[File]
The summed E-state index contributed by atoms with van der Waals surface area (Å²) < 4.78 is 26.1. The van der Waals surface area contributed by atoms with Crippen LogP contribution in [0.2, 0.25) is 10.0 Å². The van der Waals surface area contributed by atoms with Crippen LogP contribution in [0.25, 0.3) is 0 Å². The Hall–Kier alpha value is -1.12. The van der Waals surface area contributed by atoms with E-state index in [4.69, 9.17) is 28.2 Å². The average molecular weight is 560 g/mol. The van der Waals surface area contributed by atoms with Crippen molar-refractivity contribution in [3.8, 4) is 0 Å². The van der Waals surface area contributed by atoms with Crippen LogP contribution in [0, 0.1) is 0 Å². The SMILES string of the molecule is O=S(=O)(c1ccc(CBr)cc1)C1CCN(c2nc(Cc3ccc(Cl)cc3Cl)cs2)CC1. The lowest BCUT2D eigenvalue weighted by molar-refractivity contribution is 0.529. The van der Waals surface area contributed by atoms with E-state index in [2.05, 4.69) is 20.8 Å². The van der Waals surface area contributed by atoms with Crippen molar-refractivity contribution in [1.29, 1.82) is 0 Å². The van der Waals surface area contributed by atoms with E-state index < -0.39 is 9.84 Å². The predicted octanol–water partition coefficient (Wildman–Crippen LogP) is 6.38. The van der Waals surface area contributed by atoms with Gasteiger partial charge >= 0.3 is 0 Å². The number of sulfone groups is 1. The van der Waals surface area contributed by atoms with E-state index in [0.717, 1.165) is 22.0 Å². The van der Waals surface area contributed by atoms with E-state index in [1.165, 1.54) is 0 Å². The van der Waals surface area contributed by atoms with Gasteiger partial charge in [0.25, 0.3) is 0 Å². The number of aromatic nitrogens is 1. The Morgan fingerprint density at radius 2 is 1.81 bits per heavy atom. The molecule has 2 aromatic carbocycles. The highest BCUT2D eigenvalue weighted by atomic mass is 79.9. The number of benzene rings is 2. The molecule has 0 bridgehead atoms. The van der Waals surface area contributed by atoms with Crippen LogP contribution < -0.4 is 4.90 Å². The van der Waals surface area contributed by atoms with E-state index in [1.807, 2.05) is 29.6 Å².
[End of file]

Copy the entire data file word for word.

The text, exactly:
The summed E-state index contributed by atoms with van der Waals surface area (Å²) < 4.78 is 26.1. The van der Waals surface area contributed by atoms with Crippen LogP contribution in [0.2, 0.25) is 10.0 Å². The van der Waals surface area contributed by atoms with Crippen LogP contribution in [0.25, 0.3) is 0 Å². The Hall–Kier alpha value is -1.12. The van der Waals surface area contributed by atoms with E-state index in [4.69, 9.17) is 28.2 Å². The average molecular weight is 560 g/mol. The van der Waals surface area contributed by atoms with Crippen molar-refractivity contribution in [3.8, 4) is 0 Å². The van der Waals surface area contributed by atoms with Crippen LogP contribution in [0, 0.1) is 0 Å². The SMILES string of the molecule is O=S(=O)(c1ccc(CBr)cc1)C1CCN(c2nc(Cc3ccc(Cl)cc3Cl)cs2)CC1. The lowest BCUT2D eigenvalue weighted by molar-refractivity contribution is 0.529. The van der Waals surface area contributed by atoms with E-state index in [2.05, 4.69) is 20.8 Å². The van der Waals surface area contributed by atoms with Crippen molar-refractivity contribution in [1.29, 1.82) is 0 Å². The van der Waals surface area contributed by atoms with E-state index < -0.39 is 9.84 Å². The predicted octanol–water partition coefficient (Wildman–Crippen LogP) is 6.38. The van der Waals surface area contributed by atoms with Gasteiger partial charge >= 0.3 is 0 Å². The number of sulfone groups is 1. The van der Waals surface area contributed by atoms with E-state index in [0.717, 1.165) is 22.0 Å². The van der Waals surface area contributed by atoms with E-state index in [1.165, 1.54) is 0 Å². The van der Waals surface area contributed by atoms with Gasteiger partial charge in [0.25, 0.3) is 0 Å². The number of aromatic nitrogens is 1. The Morgan fingerprint density at radius 2 is 1.81 bits per heavy atom. The molecule has 2 aromatic carbocycles. The highest BCUT2D eigenvalue weighted by atomic mass is 79.9. The number of benzene rings is 2. The molecule has 0 bridgehead atoms. The van der Waals surface area contributed by atoms with Crippen LogP contribution < -0.4 is 4.90 Å². The van der Waals surface area contributed by atoms with E-state index in [1.807, 2.05) is 29.6 Å².